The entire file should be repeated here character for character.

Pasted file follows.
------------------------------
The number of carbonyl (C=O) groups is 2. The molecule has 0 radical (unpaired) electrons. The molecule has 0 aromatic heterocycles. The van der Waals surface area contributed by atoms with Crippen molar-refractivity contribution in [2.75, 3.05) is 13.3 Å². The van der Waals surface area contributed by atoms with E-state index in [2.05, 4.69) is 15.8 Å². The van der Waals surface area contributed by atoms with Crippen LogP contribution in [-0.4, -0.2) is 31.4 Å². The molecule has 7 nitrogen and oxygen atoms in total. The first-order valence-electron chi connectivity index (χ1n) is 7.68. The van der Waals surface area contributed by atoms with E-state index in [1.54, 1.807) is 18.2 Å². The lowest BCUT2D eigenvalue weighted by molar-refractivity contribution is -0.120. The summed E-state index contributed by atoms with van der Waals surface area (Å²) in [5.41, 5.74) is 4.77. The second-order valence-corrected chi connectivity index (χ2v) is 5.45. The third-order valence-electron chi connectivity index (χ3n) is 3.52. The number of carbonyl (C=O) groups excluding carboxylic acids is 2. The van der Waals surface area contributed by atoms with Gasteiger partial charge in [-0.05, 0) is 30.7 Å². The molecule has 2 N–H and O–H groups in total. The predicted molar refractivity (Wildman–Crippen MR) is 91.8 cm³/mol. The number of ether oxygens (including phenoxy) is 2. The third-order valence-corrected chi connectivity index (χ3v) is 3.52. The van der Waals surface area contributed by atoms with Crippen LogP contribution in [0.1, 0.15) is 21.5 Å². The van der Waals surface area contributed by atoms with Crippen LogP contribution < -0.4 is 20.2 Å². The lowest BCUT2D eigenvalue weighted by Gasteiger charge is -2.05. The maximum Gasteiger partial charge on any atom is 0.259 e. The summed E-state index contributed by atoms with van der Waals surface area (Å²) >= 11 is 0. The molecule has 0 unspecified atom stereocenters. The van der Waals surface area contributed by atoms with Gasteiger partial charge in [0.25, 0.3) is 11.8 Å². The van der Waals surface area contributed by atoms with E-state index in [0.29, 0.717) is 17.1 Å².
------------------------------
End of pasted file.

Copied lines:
The number of carbonyl (C=O) groups is 2. The molecule has 0 radical (unpaired) electrons. The molecule has 0 aromatic heterocycles. The van der Waals surface area contributed by atoms with Crippen molar-refractivity contribution in [2.75, 3.05) is 13.3 Å². The van der Waals surface area contributed by atoms with E-state index in [2.05, 4.69) is 15.8 Å². The van der Waals surface area contributed by atoms with Crippen LogP contribution in [-0.4, -0.2) is 31.4 Å². The molecule has 7 nitrogen and oxygen atoms in total. The first-order valence-electron chi connectivity index (χ1n) is 7.68. The van der Waals surface area contributed by atoms with E-state index in [1.54, 1.807) is 18.2 Å². The lowest BCUT2D eigenvalue weighted by molar-refractivity contribution is -0.120. The summed E-state index contributed by atoms with van der Waals surface area (Å²) in [5.41, 5.74) is 4.77. The second-order valence-corrected chi connectivity index (χ2v) is 5.45. The third-order valence-electron chi connectivity index (χ3n) is 3.52. The number of carbonyl (C=O) groups excluding carboxylic acids is 2. The van der Waals surface area contributed by atoms with Gasteiger partial charge in [-0.05, 0) is 30.7 Å². The molecule has 2 N–H and O–H groups in total. The predicted molar refractivity (Wildman–Crippen MR) is 91.8 cm³/mol. The number of ether oxygens (including phenoxy) is 2. The third-order valence-corrected chi connectivity index (χ3v) is 3.52. The van der Waals surface area contributed by atoms with Crippen LogP contribution in [0.1, 0.15) is 21.5 Å². The van der Waals surface area contributed by atoms with Crippen LogP contribution < -0.4 is 20.2 Å². The lowest BCUT2D eigenvalue weighted by Gasteiger charge is -2.05. The maximum Gasteiger partial charge on any atom is 0.259 e. The summed E-state index contributed by atoms with van der Waals surface area (Å²) >= 11 is 0. The molecule has 0 unspecified atom stereocenters. The van der Waals surface area contributed by atoms with Gasteiger partial charge in [0.25, 0.3) is 11.8 Å². The van der Waals surface area contributed by atoms with E-state index in [0.29, 0.717) is 17.1 Å².